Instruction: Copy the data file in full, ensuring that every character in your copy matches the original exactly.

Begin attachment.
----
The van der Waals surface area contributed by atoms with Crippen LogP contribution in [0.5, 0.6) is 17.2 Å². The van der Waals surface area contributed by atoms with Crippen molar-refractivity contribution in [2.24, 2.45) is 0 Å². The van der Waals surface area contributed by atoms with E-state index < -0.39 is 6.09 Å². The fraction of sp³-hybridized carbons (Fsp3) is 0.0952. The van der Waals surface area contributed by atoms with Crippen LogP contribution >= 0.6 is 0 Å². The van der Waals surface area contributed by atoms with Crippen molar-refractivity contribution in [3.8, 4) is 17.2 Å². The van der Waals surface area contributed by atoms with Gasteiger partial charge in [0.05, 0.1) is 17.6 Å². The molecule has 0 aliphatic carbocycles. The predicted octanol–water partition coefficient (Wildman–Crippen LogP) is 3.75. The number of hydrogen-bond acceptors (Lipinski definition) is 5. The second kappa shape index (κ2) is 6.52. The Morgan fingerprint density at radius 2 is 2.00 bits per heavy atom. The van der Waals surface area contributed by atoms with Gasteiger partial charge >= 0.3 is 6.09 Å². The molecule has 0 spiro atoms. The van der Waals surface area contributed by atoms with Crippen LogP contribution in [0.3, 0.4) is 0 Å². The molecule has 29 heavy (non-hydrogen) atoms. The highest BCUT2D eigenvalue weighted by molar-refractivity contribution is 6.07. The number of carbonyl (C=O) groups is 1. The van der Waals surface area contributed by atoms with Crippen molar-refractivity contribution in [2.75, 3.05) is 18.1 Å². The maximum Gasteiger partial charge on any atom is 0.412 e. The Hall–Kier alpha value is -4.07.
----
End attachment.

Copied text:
The van der Waals surface area contributed by atoms with Crippen LogP contribution in [0.5, 0.6) is 17.2 Å². The van der Waals surface area contributed by atoms with Crippen molar-refractivity contribution in [2.24, 2.45) is 0 Å². The van der Waals surface area contributed by atoms with E-state index < -0.39 is 6.09 Å². The fraction of sp³-hybridized carbons (Fsp3) is 0.0952. The van der Waals surface area contributed by atoms with Crippen LogP contribution >= 0.6 is 0 Å². The van der Waals surface area contributed by atoms with Crippen molar-refractivity contribution in [3.8, 4) is 17.2 Å². The van der Waals surface area contributed by atoms with Gasteiger partial charge in [0.05, 0.1) is 17.6 Å². The molecule has 0 aliphatic carbocycles. The predicted octanol–water partition coefficient (Wildman–Crippen LogP) is 3.75. The number of hydrogen-bond acceptors (Lipinski definition) is 5. The second kappa shape index (κ2) is 6.52. The Morgan fingerprint density at radius 2 is 2.00 bits per heavy atom. The van der Waals surface area contributed by atoms with Gasteiger partial charge >= 0.3 is 6.09 Å². The molecule has 0 spiro atoms. The van der Waals surface area contributed by atoms with Crippen LogP contribution in [0.3, 0.4) is 0 Å². The molecule has 29 heavy (non-hydrogen) atoms. The highest BCUT2D eigenvalue weighted by molar-refractivity contribution is 6.07. The number of carbonyl (C=O) groups is 1. The van der Waals surface area contributed by atoms with Crippen molar-refractivity contribution in [2.75, 3.05) is 18.1 Å². The maximum Gasteiger partial charge on any atom is 0.412 e. The Hall–Kier alpha value is -4.07.